On Two Years of Cancer Survivorship

Two years ago today I woke from surgery and found out that I had cancer. This morning I woke up with anxiety over an MRI I’m getting tomorrow for a cyst on my remaining ovary. Technically an improvement! Also, a friendly reminder that once you’ve had cancer it stays with you.

Last year I shared a Facebook post asking people to be aware of the often vague symptoms of ovarian cancer and basically called it a day. It wasn’t a fun day, don’t get me wrong. But looking back at that day from right now, I was feeling more optimistic. Or, maybe I was still in a little bit of denial that it had happened at all. Or, maybe coasting on a bit of a survivor’s high where things were consistently getting better, so it felt a little bit like I had overcome the worst possible thing that would ever happen to me and everything would be up from there. Or, maybe I felt like I had obtained some kind of deep wisdom having survived cancer and it would make all difficult things easier to tackle.

Now a year later I feel like I really haven’t even scratched the surface of what the hell being a cancer survivor means. It feels harder this year. Certain things are easier, I’ve taken to joking about how getting a flu shot is not even remotely a big deal to me now, among other things. The small, easy things in life that might have given me some anxiety before are now rightfully small and easy. And maybe that was the moral of the first year of survivorship. This past year sort of felt like “the hard things are still hard, if not harder.”

Finding out you have a small cyst with an irregular spot is a hard thing. And it’s made harder by the fact that now I have a real, intimate knowledge of what cancer treatment entails. So you mentally run down the possibilities: it’s probably not cancer, I have been told if I didn’t have a history of cancer that this cyst would not be a big deal. So sure, maybe it’s not cancer. But then maybe this is just the first cyst of many and the recommendation becomes a hysterectomy. And then I have to learn what it’s like to be a person that is not just missing an ovary, but most of the organs that biologically make me a woman. Of course, it’s more likely that this will all be fine and the cyst will resolve itself on its own...

… But even then, there’s nothing quite like spending your two-year anniversary of your diagnosis mulling over the reality that you could get cancer again. And I can tell myself that I was able to beat it once, so I could beat it again. Assuming I’d have to go through a relatively short treatment schedule again it seems doable. Maybe that sounds kind of insane to an outsider but that was only four months of my life. And it’s really nice to have a finish line.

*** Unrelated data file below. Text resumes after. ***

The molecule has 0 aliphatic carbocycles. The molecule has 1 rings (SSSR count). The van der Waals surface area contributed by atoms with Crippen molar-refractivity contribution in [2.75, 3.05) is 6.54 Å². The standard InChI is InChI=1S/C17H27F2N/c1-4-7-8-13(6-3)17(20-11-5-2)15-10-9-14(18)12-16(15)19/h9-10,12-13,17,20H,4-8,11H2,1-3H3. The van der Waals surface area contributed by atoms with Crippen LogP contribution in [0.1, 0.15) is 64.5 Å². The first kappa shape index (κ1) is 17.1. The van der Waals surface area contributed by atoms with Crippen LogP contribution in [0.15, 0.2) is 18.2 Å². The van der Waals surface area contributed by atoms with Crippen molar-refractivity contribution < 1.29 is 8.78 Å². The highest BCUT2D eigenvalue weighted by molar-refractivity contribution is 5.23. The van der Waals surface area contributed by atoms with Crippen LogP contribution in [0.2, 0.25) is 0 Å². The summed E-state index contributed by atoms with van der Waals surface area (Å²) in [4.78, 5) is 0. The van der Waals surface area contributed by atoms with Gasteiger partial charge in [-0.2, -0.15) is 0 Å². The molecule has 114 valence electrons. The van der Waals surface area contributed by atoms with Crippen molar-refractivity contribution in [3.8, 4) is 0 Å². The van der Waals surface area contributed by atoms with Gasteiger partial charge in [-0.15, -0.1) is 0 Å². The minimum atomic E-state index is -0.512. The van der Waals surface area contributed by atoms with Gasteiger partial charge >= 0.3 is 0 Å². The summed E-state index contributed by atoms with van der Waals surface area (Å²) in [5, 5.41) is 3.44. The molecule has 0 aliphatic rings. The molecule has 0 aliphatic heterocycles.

What’s exhausting is thinking about what survivorship looks after that because I am currently living in the reality that there is no finish line to survivorship. Vain concerns immediately spring to mind, like “I really do not want to spend another two years growing out my hair.” So I think it’s safe to say whatever deep wisdom I thought I’d gained last year is at best, a work in progress. Then I’d imagine there’s a lot of “well I’ve had cancer twice, that was probably not the last time” and “what the hell does dating look like now” because it turns out that having cancer once makes it kind of difficult.

Then, of course, there’s the general “what the hell do I do with my life now?” thought. Which takes me from wondering about what a hypothetical two-time cancer survivorship looks like to the present, where I am just a one-time cancer survivor figuring out survivorship. And I am still very familiar with that thought and feel like I haven’t acted on it much.

I recently started seeing a therapist (seems like a good step one) and she mentioned in passing that I might find it helpful to write a blog post. Which is something that I had already been thinking about but hadn’t done because it doesn’t seem like relaying my anxieties would be that useful to other people. As trite as it is to say if I can help one person that would make it worth it. And maybe that person will be me, ha!

I don’t want to alarm anyone in writing this— I’m doing well on a daily basis even with this cyst. But this is the reality of cancer. It stays with you and there’s no finish line. Those are two things I feel like I know for a fact and everything else seems up for debate and discovery. Which seems like a good enough place to start with a blog. I don’t plan to always write about my cancer here, but it feels like it’s still just under the surface of everything in my life. And I think documenting things will help me realize I’m doing better than I think I am.

I already feel better for having written and shared this today :)

Emma BumsteadComment